Border Apprehensions Drop Again, but Impact of Crisis Felt in the Interior
By Jennifer G. Hickey | FAIR Take | December 2019
There was positive news this week when Customs and Border Protection (CBP) reported border apprehensions declined in November, which represents the sixth straight month. Defying the seasonal increases witnessed in recent years, apprehensions have actually fallen by 70 percent since the border crisis peaked in May. The critical caveat to the downward trend in apprehensions is that while they are an indication of falling illegal migration, the statistics do not capture the number of illegal aliens who evade detention or arrest.
According to acting CBP Commissioner Mark Morgan, a combination of initiatives aimed specifically at deterring the family unit migration that was driving the surge, a tightening of asylum loopholes and agreements secured with Mexico and Northern Triangle nations were key to making progress in countering the illegal alien surge.
“The message is clear—don’t give away your life savings to the smugglers and risk the lives of your family. You will no longer be allowed to exploit our laws and be allowed into our country,” said Morgan at Monday’s press conference.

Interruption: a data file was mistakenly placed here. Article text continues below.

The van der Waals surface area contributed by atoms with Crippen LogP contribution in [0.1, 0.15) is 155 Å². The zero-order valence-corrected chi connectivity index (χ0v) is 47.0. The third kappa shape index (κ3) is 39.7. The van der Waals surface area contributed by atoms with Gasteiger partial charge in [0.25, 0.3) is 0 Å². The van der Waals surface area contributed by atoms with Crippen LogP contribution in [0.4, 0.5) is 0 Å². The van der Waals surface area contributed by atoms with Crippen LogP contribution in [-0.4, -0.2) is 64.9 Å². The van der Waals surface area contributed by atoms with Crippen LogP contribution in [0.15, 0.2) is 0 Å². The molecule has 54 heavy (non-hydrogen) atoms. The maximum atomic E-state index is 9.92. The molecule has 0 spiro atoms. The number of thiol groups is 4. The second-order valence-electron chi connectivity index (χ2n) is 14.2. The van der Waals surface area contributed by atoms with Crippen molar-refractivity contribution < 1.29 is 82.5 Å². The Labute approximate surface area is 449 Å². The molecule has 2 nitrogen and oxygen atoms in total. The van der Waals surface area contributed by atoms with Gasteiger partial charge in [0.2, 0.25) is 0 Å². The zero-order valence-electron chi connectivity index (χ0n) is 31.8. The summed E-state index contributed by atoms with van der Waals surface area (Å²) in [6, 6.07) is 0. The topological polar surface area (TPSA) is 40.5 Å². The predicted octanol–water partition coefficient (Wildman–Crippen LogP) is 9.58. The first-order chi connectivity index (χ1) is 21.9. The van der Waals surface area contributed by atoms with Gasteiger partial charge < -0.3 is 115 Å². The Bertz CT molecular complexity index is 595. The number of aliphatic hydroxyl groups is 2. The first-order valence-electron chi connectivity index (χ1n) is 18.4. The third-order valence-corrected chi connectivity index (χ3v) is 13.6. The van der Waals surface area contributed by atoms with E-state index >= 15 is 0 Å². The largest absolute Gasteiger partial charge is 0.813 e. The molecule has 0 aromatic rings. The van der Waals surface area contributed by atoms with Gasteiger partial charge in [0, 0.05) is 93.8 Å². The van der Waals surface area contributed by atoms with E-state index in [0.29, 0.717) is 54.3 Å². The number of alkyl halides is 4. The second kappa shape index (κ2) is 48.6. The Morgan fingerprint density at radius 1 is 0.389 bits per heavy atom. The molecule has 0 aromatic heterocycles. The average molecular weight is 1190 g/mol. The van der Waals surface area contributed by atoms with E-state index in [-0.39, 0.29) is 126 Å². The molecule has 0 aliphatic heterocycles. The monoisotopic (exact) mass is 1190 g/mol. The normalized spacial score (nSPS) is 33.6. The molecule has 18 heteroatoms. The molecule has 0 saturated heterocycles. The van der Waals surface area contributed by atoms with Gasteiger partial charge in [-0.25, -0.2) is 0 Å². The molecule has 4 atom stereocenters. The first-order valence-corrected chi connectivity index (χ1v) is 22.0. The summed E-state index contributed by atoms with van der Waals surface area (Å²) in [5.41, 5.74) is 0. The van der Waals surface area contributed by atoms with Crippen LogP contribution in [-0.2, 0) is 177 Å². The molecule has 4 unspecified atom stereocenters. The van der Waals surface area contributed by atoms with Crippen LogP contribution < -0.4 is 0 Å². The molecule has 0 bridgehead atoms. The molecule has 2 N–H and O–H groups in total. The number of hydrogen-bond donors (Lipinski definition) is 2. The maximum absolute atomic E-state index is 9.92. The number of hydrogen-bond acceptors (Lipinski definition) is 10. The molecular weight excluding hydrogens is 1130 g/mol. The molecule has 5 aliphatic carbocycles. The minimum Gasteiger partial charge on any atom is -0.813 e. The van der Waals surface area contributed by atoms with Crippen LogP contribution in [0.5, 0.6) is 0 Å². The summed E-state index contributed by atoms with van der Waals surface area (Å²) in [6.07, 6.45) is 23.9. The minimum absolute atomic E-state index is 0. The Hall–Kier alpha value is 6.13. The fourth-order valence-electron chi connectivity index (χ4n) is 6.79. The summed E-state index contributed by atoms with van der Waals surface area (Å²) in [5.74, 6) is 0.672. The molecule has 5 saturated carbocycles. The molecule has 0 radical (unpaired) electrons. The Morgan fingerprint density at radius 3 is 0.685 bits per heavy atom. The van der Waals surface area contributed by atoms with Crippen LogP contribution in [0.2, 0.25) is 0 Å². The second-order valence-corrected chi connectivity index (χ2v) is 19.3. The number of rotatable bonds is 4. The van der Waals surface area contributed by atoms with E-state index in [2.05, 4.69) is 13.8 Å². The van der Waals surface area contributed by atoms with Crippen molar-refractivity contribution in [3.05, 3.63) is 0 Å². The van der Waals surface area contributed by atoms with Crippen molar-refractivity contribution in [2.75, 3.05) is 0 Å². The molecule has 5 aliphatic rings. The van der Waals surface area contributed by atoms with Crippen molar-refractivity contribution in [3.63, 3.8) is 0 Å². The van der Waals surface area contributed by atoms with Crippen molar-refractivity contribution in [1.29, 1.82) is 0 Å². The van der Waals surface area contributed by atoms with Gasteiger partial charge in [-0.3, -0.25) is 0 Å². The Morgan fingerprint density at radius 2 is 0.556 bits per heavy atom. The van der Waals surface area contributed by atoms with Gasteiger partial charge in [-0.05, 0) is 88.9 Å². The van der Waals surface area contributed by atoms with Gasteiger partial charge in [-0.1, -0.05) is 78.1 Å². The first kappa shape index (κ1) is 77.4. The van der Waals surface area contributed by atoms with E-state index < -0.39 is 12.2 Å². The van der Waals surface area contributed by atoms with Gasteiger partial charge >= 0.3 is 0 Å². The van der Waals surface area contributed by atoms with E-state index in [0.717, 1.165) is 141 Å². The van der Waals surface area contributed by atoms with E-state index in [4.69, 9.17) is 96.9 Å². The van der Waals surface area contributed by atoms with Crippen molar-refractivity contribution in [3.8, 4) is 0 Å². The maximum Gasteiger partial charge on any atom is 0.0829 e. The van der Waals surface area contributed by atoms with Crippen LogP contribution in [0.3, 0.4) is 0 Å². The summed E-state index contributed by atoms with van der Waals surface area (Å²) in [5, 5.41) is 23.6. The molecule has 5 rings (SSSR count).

However, with Congress balking on taking any action to address the border crisis and states pushing sanctuary policies, the immigration enforcement agencies were forced to divert necessary resources to deal with the influx along the southern border and that affected interior enforcement efforts.
“There is no doubt that the border crisis, coupled with the unwillingness of some local jurisdictions that choose to put politics over public safety has made it more difficult for ICE to carry out its Congressionally mandated interior enforcement mission,” said Immigration and Customs Enforcement (ICE) Acting Director Matthew T. Albence upon the release of the agencies’ FY2019 Enforcement and Removal Operations Report.
The report notes that while there was a 68 percent increase of illegal aliens either apprehended or found inadmissible at the border, the number of illegal aliens detained by ICE in the interior fell by almost 10 percent compared to FY 2018. Furthermore, administrative arrests of convicted criminals dropped by 12 percent, which the report says in real world terms means that 13,000 fewer illegal alien criminals were arrested.
Other takeaways from the report:
- The average length of stay in ICE detention was 34.3 days, which represents an improvement over 39.4 days in FY 2018 and 43.7 days in FY 2017.
- Of the 267,258 individuals removed by ICE in FY 2019, 85 percent had previously spent time in ICE detention.
- The largest number of arrests (16,900) were made by the agents from the Dallas field office, which covers north Texas and Oklahoma. Of those arrested, more than 95 percent either had criminal convictions or pending criminal charges.